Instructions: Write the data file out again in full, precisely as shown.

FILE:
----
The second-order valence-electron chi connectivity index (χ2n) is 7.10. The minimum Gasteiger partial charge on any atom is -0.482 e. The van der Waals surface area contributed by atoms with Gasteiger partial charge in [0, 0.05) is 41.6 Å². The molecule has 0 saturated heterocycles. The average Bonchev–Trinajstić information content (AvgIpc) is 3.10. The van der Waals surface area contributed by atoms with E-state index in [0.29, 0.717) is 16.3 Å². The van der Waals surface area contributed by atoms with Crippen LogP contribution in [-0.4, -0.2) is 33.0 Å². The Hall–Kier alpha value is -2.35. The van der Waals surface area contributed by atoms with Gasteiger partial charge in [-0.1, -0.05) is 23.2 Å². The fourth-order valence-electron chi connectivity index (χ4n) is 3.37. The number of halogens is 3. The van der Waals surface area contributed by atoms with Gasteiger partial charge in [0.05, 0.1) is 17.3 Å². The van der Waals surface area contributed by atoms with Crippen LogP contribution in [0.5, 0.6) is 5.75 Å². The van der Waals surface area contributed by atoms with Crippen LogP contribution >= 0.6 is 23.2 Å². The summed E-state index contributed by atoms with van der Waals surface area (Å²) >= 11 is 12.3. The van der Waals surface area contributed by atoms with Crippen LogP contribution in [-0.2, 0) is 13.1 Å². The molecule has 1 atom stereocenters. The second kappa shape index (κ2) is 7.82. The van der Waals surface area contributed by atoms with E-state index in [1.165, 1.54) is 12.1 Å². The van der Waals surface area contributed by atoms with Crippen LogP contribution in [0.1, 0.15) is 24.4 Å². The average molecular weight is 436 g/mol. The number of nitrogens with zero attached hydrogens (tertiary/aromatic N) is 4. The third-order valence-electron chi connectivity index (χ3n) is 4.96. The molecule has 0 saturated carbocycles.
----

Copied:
The second-order valence-electron chi connectivity index (χ2n) is 7.10. The minimum Gasteiger partial charge on any atom is -0.482 e. The van der Waals surface area contributed by atoms with Gasteiger partial charge in [0, 0.05) is 41.6 Å². The molecule has 0 saturated heterocycles. The average Bonchev–Trinajstić information content (AvgIpc) is 3.10. The van der Waals surface area contributed by atoms with E-state index in [0.29, 0.717) is 16.3 Å². The van der Waals surface area contributed by atoms with Crippen LogP contribution in [-0.4, -0.2) is 33.0 Å². The Hall–Kier alpha value is -2.35. The van der Waals surface area contributed by atoms with Gasteiger partial charge in [-0.1, -0.05) is 23.2 Å². The fourth-order valence-electron chi connectivity index (χ4n) is 3.37. The number of halogens is 3. The van der Waals surface area contributed by atoms with Gasteiger partial charge in [0.05, 0.1) is 17.3 Å². The van der Waals surface area contributed by atoms with Crippen LogP contribution in [0.5, 0.6) is 5.75 Å². The van der Waals surface area contributed by atoms with Crippen LogP contribution >= 0.6 is 23.2 Å². The summed E-state index contributed by atoms with van der Waals surface area (Å²) >= 11 is 12.3. The van der Waals surface area contributed by atoms with Crippen LogP contribution in [-0.2, 0) is 13.1 Å². The molecule has 1 atom stereocenters. The second kappa shape index (κ2) is 7.82. The van der Waals surface area contributed by atoms with E-state index in [1.165, 1.54) is 12.1 Å². The van der Waals surface area contributed by atoms with Crippen LogP contribution in [0.1, 0.15) is 24.4 Å². The average molecular weight is 436 g/mol. The number of nitrogens with zero attached hydrogens (tertiary/aromatic N) is 4. The third-order valence-electron chi connectivity index (χ3n) is 4.96. The molecule has 0 saturated carbocycles.